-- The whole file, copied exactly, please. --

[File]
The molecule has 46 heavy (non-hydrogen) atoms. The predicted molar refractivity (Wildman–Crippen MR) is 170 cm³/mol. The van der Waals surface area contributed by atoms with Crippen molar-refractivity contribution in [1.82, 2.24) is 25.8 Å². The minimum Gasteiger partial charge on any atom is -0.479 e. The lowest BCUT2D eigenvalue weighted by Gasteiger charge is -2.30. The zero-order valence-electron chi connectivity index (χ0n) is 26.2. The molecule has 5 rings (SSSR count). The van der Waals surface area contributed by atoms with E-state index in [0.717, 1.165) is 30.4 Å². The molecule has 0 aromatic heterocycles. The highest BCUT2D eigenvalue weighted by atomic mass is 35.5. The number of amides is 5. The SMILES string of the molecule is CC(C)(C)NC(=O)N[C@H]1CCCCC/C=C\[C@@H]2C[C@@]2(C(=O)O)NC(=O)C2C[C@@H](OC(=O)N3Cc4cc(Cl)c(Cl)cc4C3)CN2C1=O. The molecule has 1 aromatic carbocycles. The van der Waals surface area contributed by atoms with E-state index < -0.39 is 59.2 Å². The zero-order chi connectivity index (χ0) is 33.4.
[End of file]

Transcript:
The molecule has 46 heavy (non-hydrogen) atoms. The predicted molar refractivity (Wildman–Crippen MR) is 170 cm³/mol. The van der Waals surface area contributed by atoms with Crippen molar-refractivity contribution in [1.82, 2.24) is 25.8 Å². The minimum Gasteiger partial charge on any atom is -0.479 e. The lowest BCUT2D eigenvalue weighted by Gasteiger charge is -2.30. The zero-order valence-electron chi connectivity index (χ0n) is 26.2. The molecule has 5 rings (SSSR count). The van der Waals surface area contributed by atoms with E-state index in [0.717, 1.165) is 30.4 Å². The molecule has 0 aromatic heterocycles. The highest BCUT2D eigenvalue weighted by atomic mass is 35.5. The number of amides is 5. The SMILES string of the molecule is CC(C)(C)NC(=O)N[C@H]1CCCCC/C=C\[C@@H]2C[C@@]2(C(=O)O)NC(=O)C2C[C@@H](OC(=O)N3Cc4cc(Cl)c(Cl)cc4C3)CN2C1=O. The molecule has 1 aromatic carbocycles. The van der Waals surface area contributed by atoms with E-state index < -0.39 is 59.2 Å². The zero-order chi connectivity index (χ0) is 33.4.